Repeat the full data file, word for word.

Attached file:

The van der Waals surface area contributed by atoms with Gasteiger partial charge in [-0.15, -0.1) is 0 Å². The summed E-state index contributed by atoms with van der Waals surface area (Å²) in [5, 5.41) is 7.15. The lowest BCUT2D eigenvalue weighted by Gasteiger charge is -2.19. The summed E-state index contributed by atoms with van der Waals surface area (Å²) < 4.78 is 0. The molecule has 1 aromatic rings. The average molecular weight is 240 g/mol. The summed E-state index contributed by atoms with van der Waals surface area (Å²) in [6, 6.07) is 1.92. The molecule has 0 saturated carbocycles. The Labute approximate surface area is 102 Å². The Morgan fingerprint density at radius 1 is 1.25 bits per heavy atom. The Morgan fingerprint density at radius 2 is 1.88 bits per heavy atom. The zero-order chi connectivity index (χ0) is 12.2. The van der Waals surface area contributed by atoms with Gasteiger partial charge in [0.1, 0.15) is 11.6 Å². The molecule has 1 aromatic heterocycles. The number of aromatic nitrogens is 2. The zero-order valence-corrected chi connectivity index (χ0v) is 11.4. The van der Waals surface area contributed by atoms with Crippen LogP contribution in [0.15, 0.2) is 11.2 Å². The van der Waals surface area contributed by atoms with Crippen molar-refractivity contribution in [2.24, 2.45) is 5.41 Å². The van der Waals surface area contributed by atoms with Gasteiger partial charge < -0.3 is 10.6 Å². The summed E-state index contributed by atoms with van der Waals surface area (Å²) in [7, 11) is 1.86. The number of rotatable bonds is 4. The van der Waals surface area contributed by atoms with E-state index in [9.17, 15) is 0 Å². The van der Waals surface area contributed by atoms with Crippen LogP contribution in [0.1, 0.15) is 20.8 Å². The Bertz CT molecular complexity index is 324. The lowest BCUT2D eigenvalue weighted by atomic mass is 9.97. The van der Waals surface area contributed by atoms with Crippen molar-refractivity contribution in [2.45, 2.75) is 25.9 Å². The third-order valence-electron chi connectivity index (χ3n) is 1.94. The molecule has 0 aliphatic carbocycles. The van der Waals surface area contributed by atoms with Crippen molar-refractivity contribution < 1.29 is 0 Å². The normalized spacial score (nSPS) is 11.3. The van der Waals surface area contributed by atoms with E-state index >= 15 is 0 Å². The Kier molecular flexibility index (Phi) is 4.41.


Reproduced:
The van der Waals surface area contributed by atoms with Gasteiger partial charge in [-0.15, -0.1) is 0 Å². The summed E-state index contributed by atoms with van der Waals surface area (Å²) in [5, 5.41) is 7.15. The lowest BCUT2D eigenvalue weighted by Gasteiger charge is -2.19. The summed E-state index contributed by atoms with van der Waals surface area (Å²) < 4.78 is 0. The molecule has 1 aromatic rings. The average molecular weight is 240 g/mol. The summed E-state index contributed by atoms with van der Waals surface area (Å²) in [6, 6.07) is 1.92. The molecule has 0 saturated carbocycles. The Labute approximate surface area is 102 Å². The Morgan fingerprint density at radius 1 is 1.25 bits per heavy atom. The Morgan fingerprint density at radius 2 is 1.88 bits per heavy atom. The zero-order chi connectivity index (χ0) is 12.2. The van der Waals surface area contributed by atoms with Gasteiger partial charge in [0.1, 0.15) is 11.6 Å². The molecule has 1 aromatic heterocycles. The number of aromatic nitrogens is 2. The zero-order valence-corrected chi connectivity index (χ0v) is 11.4. The van der Waals surface area contributed by atoms with Crippen LogP contribution in [0.15, 0.2) is 11.2 Å². The van der Waals surface area contributed by atoms with Crippen molar-refractivity contribution in [2.24, 2.45) is 5.41 Å². The van der Waals surface area contributed by atoms with Gasteiger partial charge < -0.3 is 10.6 Å². The summed E-state index contributed by atoms with van der Waals surface area (Å²) in [7, 11) is 1.86. The number of rotatable bonds is 4. The van der Waals surface area contributed by atoms with E-state index in [9.17, 15) is 0 Å². The van der Waals surface area contributed by atoms with Crippen LogP contribution in [0.1, 0.15) is 20.8 Å². The Bertz CT molecular complexity index is 324. The lowest BCUT2D eigenvalue weighted by atomic mass is 9.97. The van der Waals surface area contributed by atoms with Crippen molar-refractivity contribution in [2.45, 2.75) is 25.9 Å². The third-order valence-electron chi connectivity index (χ3n) is 1.94. The molecule has 0 aliphatic carbocycles. The van der Waals surface area contributed by atoms with Crippen molar-refractivity contribution < 1.29 is 0 Å². The normalized spacial score (nSPS) is 11.3. The van der Waals surface area contributed by atoms with E-state index >= 15 is 0 Å². The Kier molecular flexibility index (Phi) is 4.41.